Almost two thirds (64.5 percent) of adults who experienced past year MDE received treatment for depression in the past year (Table 1). Adults aged 50 or older who had MDE were more likely to have received treatment for depression than were those aged 18 to 25 or 26 to 49 (74.2 vs. 44.2 and 65.6 percent, respectively). Females with past year MDE were more likely than their male counterparts to have received treatment (68.0 vs. 57.8 percent). Adults who had not been married were less likely to have received treatment than those who were married or those who were divorced or separated (52.1 vs. 71.5 and 70.5 percent, respectively). Among adults with past year MDE, 78.4 percent of those who reported that their overall health was fair or poor received treatment for depression compared with 62.5 percent who said their health was good, 59.0 percent of those who said their health was very good, and 54.6 percent of those who said their health was excellent.

Type of Treatment for Depression

Figure 2. Type of Professional Seen among Adults with  Past Year Major Depressive Episode (MDE) Who Saw  or Talked to a Medical Doctor or Other Professional  about Depression in the Past Year* , **: 2007

Figure 2. Type of Professional Seen among Adults with Past Year Major Depressive Episode (MDE) Who Saw or Talked to a Medical Doctor or Other Professional about Depression in the Past Year* , **: 2007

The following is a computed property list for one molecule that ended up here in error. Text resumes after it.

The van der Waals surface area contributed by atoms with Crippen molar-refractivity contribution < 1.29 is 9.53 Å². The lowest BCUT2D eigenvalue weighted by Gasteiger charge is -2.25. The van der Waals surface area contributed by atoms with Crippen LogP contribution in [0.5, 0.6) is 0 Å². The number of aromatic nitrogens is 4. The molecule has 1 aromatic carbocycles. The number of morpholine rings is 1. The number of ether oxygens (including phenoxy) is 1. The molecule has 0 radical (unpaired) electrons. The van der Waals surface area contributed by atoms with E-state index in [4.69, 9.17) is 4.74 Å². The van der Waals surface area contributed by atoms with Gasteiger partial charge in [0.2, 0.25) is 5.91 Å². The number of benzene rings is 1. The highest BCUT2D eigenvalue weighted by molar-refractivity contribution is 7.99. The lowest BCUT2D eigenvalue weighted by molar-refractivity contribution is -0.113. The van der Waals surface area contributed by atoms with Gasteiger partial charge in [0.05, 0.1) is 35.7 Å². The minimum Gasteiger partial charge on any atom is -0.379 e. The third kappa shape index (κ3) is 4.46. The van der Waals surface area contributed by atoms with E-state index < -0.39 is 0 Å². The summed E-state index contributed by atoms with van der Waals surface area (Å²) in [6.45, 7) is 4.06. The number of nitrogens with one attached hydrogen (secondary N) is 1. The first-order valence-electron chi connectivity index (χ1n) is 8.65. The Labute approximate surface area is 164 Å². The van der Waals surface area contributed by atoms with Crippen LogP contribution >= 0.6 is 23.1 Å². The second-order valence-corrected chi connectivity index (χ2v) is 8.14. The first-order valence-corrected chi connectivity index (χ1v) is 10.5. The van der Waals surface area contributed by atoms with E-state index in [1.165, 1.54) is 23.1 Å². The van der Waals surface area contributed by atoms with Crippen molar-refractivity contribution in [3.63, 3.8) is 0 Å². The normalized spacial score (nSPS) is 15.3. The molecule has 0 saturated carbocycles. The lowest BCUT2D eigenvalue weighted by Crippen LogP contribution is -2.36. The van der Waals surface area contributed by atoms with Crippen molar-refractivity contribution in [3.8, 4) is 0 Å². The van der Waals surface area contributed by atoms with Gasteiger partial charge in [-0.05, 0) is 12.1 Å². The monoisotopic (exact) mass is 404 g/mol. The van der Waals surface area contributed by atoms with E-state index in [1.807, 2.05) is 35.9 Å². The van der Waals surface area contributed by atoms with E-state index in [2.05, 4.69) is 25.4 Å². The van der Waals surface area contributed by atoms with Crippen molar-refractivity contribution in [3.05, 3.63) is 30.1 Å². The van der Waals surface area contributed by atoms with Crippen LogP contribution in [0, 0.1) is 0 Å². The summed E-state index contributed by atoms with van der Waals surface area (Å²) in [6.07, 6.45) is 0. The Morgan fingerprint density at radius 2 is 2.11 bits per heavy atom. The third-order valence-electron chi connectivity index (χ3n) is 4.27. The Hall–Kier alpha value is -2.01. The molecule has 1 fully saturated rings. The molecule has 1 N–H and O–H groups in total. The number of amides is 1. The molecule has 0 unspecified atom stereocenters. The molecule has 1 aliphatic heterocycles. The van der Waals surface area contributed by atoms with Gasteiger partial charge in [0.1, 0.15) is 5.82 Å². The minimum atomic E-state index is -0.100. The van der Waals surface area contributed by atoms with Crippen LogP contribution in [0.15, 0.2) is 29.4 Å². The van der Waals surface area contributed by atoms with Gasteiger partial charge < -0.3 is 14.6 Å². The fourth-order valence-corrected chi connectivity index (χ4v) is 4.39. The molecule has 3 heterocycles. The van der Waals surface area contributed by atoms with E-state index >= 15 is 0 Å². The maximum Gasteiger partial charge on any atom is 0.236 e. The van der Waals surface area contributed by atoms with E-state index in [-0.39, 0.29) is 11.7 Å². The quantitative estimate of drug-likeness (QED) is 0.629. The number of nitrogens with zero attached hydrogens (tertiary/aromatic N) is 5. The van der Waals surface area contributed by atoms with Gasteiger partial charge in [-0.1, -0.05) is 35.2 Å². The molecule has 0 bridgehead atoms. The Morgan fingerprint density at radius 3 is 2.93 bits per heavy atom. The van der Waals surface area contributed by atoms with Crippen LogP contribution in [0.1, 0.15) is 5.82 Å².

Among those who received treatment for depression in the past year, 68.8 percent saw or talked to a medical doctor or other health professional about depression and used prescription medication for depression (Figure 1). In addition, 24.0 percent saw or talked to a medical doctor or other health professional about depression, but did not use a prescription medication for depression. The remainder (7.1 percent) took prescription medication for depression, but did not see or talk with a medical doctor or other professional about depression*.

Among those adults who saw or talked to a medical doctor or other health professional about depression, over three fifths (61.9 percent) saw or talked to a general practitioner or family doctor (Figure 2). Also, 29.1 percent saw or talked to a psychiatrist or psychotherapist. A similar percentage (28.5 percent) saw or talked to a psychologist.

Discussion
About 1 in 13 Americans aged 18 or older experienced MDE in the past year, with particular subgroups—such as divorced or separated adults—having rates as high as 1 in 8. Despite the effectiveness of mental health treatment and a variety of available treatment options, one third of adults who experienced past year MDE did not receive treatment for depression in the past year. Rates of treatment use were particularly low among young adults aged 18 to 25, with less than half who had past year MDE receiving treatment for depression. Among adults who received treatment from a medical doctor or other health professional, over three fifths saw a general practitioner or family doctor. Because most adults with MDE consult or receive care from a family doctor, it is essential that general practitioners are kept up to date on the latest findings on screening and treatment for depression.

Material adapted from The NSDUH Report by CFisher

*Information to determine how these individuals could have taken prescription medication without seeing a medical doctor or other health professional was not collected. This group may include persons who last saw or spoke to a doctor or other professional about depression more than a year ago yet took prescription medication for MDE during the past year.

Reference:
Substance Abuse and Mental Health Services Administration, Office of Applied Studies. (May 14, 2009). The NSDUH Report: Major Depressive Episode and Treatment among Adults. Rockville, MD.